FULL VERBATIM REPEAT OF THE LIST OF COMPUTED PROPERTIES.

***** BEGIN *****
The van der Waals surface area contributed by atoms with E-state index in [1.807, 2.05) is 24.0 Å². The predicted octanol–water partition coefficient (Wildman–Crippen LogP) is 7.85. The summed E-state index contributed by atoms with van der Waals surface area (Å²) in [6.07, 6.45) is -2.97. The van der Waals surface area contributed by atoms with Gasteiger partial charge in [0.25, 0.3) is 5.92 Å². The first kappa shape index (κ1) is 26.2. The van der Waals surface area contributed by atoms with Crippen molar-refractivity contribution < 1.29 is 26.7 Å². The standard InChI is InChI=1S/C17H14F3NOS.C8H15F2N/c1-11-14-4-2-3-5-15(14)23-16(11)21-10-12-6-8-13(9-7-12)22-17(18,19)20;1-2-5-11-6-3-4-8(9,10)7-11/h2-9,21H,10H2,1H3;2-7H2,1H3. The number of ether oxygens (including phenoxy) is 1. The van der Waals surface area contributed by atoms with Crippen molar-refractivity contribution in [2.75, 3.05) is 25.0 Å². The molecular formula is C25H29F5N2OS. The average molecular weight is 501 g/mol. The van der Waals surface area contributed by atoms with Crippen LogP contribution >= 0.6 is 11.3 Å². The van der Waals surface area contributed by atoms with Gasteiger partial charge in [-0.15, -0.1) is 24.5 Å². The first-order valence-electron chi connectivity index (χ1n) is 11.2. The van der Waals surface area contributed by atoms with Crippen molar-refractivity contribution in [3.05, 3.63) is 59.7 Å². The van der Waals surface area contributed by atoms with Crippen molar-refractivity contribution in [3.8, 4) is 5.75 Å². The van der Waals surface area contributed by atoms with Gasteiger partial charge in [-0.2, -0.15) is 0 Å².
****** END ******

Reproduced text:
The van der Waals surface area contributed by atoms with E-state index in [1.807, 2.05) is 24.0 Å². The predicted octanol–water partition coefficient (Wildman–Crippen LogP) is 7.85. The summed E-state index contributed by atoms with van der Waals surface area (Å²) in [6.07, 6.45) is -2.97. The van der Waals surface area contributed by atoms with Gasteiger partial charge in [0.25, 0.3) is 5.92 Å². The first kappa shape index (κ1) is 26.2. The van der Waals surface area contributed by atoms with Crippen molar-refractivity contribution < 1.29 is 26.7 Å². The standard InChI is InChI=1S/C17H14F3NOS.C8H15F2N/c1-11-14-4-2-3-5-15(14)23-16(11)21-10-12-6-8-13(9-7-12)22-17(18,19)20;1-2-5-11-6-3-4-8(9,10)7-11/h2-9,21H,10H2,1H3;2-7H2,1H3. The number of ether oxygens (including phenoxy) is 1. The van der Waals surface area contributed by atoms with Crippen molar-refractivity contribution in [2.75, 3.05) is 25.0 Å². The molecular formula is C25H29F5N2OS. The average molecular weight is 501 g/mol. The van der Waals surface area contributed by atoms with Crippen LogP contribution >= 0.6 is 11.3 Å². The van der Waals surface area contributed by atoms with Gasteiger partial charge in [-0.15, -0.1) is 24.5 Å². The first-order valence-electron chi connectivity index (χ1n) is 11.2. The van der Waals surface area contributed by atoms with Crippen molar-refractivity contribution in [3.05, 3.63) is 59.7 Å². The van der Waals surface area contributed by atoms with Crippen molar-refractivity contribution in [3.8, 4) is 5.75 Å². The van der Waals surface area contributed by atoms with Gasteiger partial charge in [-0.2, -0.15) is 0 Å².